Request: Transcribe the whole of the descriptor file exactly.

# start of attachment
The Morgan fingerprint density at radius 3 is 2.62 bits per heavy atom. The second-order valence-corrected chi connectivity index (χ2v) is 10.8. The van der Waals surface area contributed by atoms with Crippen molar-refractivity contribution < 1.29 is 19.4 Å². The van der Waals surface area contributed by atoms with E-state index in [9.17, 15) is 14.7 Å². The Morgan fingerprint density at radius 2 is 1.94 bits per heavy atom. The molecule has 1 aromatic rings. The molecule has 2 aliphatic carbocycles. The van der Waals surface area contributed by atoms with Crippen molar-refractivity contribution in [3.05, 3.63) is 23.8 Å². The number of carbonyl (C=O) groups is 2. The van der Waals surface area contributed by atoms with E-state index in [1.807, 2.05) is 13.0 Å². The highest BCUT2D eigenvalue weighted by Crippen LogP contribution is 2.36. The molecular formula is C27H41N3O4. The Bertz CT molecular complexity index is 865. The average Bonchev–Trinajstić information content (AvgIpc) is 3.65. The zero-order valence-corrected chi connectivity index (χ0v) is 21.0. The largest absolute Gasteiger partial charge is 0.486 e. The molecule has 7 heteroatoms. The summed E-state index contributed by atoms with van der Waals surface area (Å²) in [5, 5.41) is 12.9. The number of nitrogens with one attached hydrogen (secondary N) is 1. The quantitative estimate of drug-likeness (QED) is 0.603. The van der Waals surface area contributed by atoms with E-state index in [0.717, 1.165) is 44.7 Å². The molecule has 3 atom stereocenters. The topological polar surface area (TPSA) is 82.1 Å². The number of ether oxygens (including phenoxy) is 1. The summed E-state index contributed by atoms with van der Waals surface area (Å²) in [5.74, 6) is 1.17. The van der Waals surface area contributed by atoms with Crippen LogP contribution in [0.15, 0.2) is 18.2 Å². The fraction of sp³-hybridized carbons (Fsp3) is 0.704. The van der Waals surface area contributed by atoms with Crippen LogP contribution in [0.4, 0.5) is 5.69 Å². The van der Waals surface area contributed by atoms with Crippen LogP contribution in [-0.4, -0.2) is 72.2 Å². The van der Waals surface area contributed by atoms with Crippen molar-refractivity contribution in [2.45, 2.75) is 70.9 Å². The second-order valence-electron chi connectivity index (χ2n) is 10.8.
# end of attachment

The Morgan fingerprint density at radius 3 is 2.62 bits per heavy atom. The second-order valence-corrected chi connectivity index (χ2v) is 10.8. The van der Waals surface area contributed by atoms with Crippen molar-refractivity contribution < 1.29 is 19.4 Å². The van der Waals surface area contributed by atoms with E-state index in [9.17, 15) is 14.7 Å². The Morgan fingerprint density at radius 2 is 1.94 bits per heavy atom. The molecule has 1 aromatic rings. The molecule has 2 aliphatic carbocycles. The van der Waals surface area contributed by atoms with Crippen molar-refractivity contribution in [3.05, 3.63) is 23.8 Å². The number of carbonyl (C=O) groups is 2. The van der Waals surface area contributed by atoms with E-state index in [1.807, 2.05) is 13.0 Å². The highest BCUT2D eigenvalue weighted by Crippen LogP contribution is 2.36. The molecular formula is C27H41N3O4. The Bertz CT molecular complexity index is 865. The average Bonchev–Trinajstić information content (AvgIpc) is 3.65. The zero-order valence-corrected chi connectivity index (χ0v) is 21.0. The largest absolute Gasteiger partial charge is 0.486 e. The molecule has 7 heteroatoms. The summed E-state index contributed by atoms with van der Waals surface area (Å²) in [5, 5.41) is 12.9. The number of nitrogens with one attached hydrogen (secondary N) is 1. The quantitative estimate of drug-likeness (QED) is 0.603. The van der Waals surface area contributed by atoms with E-state index in [0.717, 1.165) is 44.7 Å². The molecule has 3 atom stereocenters. The topological polar surface area (TPSA) is 82.1 Å². The number of ether oxygens (including phenoxy) is 1. The summed E-state index contributed by atoms with van der Waals surface area (Å²) in [5.74, 6) is 1.17. The van der Waals surface area contributed by atoms with Crippen LogP contribution in [0.15, 0.2) is 18.2 Å². The fraction of sp³-hybridized carbons (Fsp3) is 0.704. The van der Waals surface area contributed by atoms with Crippen LogP contribution in [0.4, 0.5) is 5.69 Å². The van der Waals surface area contributed by atoms with Crippen LogP contribution in [-0.4, -0.2) is 72.2 Å². The van der Waals surface area contributed by atoms with Crippen molar-refractivity contribution in [2.45, 2.75) is 70.9 Å². The second-order valence-electron chi connectivity index (χ2n) is 10.8.